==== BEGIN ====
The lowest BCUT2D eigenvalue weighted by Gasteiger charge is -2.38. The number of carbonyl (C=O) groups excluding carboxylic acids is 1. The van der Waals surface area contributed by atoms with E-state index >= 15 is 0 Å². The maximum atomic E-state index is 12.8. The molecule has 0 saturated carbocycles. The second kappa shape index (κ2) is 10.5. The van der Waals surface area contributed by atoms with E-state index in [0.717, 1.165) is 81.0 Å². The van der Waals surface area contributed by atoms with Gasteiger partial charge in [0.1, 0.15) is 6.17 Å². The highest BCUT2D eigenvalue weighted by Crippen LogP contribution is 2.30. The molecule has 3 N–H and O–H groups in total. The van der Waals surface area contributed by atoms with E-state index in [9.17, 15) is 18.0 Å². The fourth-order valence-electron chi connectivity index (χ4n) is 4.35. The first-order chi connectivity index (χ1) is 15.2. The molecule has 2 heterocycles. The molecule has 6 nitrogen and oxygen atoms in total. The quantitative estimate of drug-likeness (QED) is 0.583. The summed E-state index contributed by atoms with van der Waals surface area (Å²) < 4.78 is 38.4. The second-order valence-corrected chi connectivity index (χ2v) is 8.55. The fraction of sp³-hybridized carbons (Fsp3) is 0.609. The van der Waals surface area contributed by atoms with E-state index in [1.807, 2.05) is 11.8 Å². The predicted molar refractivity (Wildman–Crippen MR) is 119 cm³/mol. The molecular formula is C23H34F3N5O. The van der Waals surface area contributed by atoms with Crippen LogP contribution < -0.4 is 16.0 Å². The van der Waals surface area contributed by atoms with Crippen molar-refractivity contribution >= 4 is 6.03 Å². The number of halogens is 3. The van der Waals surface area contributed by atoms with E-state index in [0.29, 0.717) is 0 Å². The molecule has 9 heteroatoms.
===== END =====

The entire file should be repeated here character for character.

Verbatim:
The lowest BCUT2D eigenvalue weighted by Gasteiger charge is -2.38. The number of carbonyl (C=O) groups excluding carboxylic acids is 1. The van der Waals surface area contributed by atoms with E-state index >= 15 is 0 Å². The maximum atomic E-state index is 12.8. The molecule has 0 saturated carbocycles. The second kappa shape index (κ2) is 10.5. The van der Waals surface area contributed by atoms with E-state index in [0.717, 1.165) is 81.0 Å². The van der Waals surface area contributed by atoms with Gasteiger partial charge in [0.1, 0.15) is 6.17 Å². The highest BCUT2D eigenvalue weighted by Crippen LogP contribution is 2.30. The molecule has 3 N–H and O–H groups in total. The van der Waals surface area contributed by atoms with E-state index in [9.17, 15) is 18.0 Å². The fourth-order valence-electron chi connectivity index (χ4n) is 4.35. The first-order chi connectivity index (χ1) is 15.2. The molecule has 2 heterocycles. The molecule has 6 nitrogen and oxygen atoms in total. The quantitative estimate of drug-likeness (QED) is 0.583. The summed E-state index contributed by atoms with van der Waals surface area (Å²) < 4.78 is 38.4. The second-order valence-corrected chi connectivity index (χ2v) is 8.55. The fraction of sp³-hybridized carbons (Fsp3) is 0.609. The van der Waals surface area contributed by atoms with E-state index in [1.807, 2.05) is 11.8 Å². The predicted molar refractivity (Wildman–Crippen MR) is 119 cm³/mol. The molecular formula is C23H34F3N5O. The van der Waals surface area contributed by atoms with Crippen LogP contribution < -0.4 is 16.0 Å². The van der Waals surface area contributed by atoms with Crippen molar-refractivity contribution >= 4 is 6.03 Å². The number of halogens is 3. The van der Waals surface area contributed by atoms with E-state index in [0.29, 0.717) is 0 Å². The molecule has 9 heteroatoms.